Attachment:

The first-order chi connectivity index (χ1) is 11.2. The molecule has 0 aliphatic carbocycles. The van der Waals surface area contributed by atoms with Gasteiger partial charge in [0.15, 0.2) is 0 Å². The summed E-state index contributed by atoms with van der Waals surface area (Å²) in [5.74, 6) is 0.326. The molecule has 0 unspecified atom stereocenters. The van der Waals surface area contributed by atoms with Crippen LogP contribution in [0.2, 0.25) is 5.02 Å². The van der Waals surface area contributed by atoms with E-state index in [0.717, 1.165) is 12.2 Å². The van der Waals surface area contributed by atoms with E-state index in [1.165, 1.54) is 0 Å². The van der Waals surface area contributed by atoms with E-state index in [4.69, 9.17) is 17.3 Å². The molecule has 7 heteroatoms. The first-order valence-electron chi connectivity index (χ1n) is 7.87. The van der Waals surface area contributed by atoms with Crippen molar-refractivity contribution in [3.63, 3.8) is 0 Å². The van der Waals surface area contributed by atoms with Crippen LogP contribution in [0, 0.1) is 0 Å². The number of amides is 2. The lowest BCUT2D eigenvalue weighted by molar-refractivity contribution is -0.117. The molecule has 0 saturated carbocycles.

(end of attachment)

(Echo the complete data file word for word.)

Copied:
The first-order chi connectivity index (χ1) is 11.2. The molecule has 0 aliphatic carbocycles. The van der Waals surface area contributed by atoms with Gasteiger partial charge in [0.15, 0.2) is 0 Å². The summed E-state index contributed by atoms with van der Waals surface area (Å²) in [5.74, 6) is 0.326. The molecule has 0 unspecified atom stereocenters. The van der Waals surface area contributed by atoms with Crippen LogP contribution in [0.2, 0.25) is 5.02 Å². The van der Waals surface area contributed by atoms with E-state index in [0.717, 1.165) is 12.2 Å². The van der Waals surface area contributed by atoms with E-state index in [1.165, 1.54) is 0 Å². The van der Waals surface area contributed by atoms with E-state index in [4.69, 9.17) is 17.3 Å². The molecule has 7 heteroatoms. The first-order valence-electron chi connectivity index (χ1n) is 7.87. The van der Waals surface area contributed by atoms with Crippen molar-refractivity contribution in [3.63, 3.8) is 0 Å². The van der Waals surface area contributed by atoms with Crippen LogP contribution in [0, 0.1) is 0 Å². The number of amides is 2. The lowest BCUT2D eigenvalue weighted by molar-refractivity contribution is -0.117. The molecule has 0 saturated carbocycles.